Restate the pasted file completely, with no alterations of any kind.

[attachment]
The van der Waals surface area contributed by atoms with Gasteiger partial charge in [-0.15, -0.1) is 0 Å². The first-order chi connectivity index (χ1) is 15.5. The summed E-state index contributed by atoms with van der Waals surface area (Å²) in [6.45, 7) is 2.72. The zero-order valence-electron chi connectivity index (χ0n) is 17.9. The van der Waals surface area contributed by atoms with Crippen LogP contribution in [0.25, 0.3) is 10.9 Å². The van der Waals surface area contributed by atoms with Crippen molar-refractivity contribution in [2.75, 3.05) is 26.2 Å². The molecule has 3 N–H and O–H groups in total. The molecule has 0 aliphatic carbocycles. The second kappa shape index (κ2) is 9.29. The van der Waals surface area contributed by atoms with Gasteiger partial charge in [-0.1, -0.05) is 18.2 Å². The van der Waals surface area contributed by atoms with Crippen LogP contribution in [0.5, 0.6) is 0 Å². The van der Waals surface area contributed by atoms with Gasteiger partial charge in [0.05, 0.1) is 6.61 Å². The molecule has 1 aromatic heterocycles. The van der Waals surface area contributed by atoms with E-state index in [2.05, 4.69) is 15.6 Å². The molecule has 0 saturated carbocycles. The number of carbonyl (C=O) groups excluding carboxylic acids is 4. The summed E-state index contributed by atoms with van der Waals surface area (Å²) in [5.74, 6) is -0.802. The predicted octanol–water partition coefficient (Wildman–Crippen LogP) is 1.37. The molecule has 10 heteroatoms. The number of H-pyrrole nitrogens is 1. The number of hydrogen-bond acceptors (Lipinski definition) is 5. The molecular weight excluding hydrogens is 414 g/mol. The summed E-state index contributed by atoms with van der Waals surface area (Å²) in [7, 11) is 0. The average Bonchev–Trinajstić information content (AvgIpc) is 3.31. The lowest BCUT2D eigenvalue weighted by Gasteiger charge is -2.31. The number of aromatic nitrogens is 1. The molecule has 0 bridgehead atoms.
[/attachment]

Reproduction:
The van der Waals surface area contributed by atoms with Gasteiger partial charge in [-0.15, -0.1) is 0 Å². The first-order chi connectivity index (χ1) is 15.5. The summed E-state index contributed by atoms with van der Waals surface area (Å²) in [6.45, 7) is 2.72. The zero-order valence-electron chi connectivity index (χ0n) is 17.9. The van der Waals surface area contributed by atoms with Crippen LogP contribution in [0.25, 0.3) is 10.9 Å². The van der Waals surface area contributed by atoms with Crippen molar-refractivity contribution in [2.75, 3.05) is 26.2 Å². The molecule has 3 N–H and O–H groups in total. The molecule has 0 aliphatic carbocycles. The second kappa shape index (κ2) is 9.29. The van der Waals surface area contributed by atoms with Gasteiger partial charge in [-0.1, -0.05) is 18.2 Å². The van der Waals surface area contributed by atoms with Crippen LogP contribution in [0.5, 0.6) is 0 Å². The van der Waals surface area contributed by atoms with Gasteiger partial charge in [0.05, 0.1) is 6.61 Å². The molecule has 1 aromatic heterocycles. The van der Waals surface area contributed by atoms with E-state index in [2.05, 4.69) is 15.6 Å². The molecule has 0 saturated carbocycles. The number of carbonyl (C=O) groups excluding carboxylic acids is 4. The summed E-state index contributed by atoms with van der Waals surface area (Å²) in [5.74, 6) is -0.802. The predicted octanol–water partition coefficient (Wildman–Crippen LogP) is 1.37. The molecule has 10 heteroatoms. The number of H-pyrrole nitrogens is 1. The number of hydrogen-bond acceptors (Lipinski definition) is 5. The molecular weight excluding hydrogens is 414 g/mol. The summed E-state index contributed by atoms with van der Waals surface area (Å²) in [7, 11) is 0. The average Bonchev–Trinajstić information content (AvgIpc) is 3.31. The lowest BCUT2D eigenvalue weighted by Gasteiger charge is -2.31. The number of aromatic nitrogens is 1. The molecule has 0 bridgehead atoms.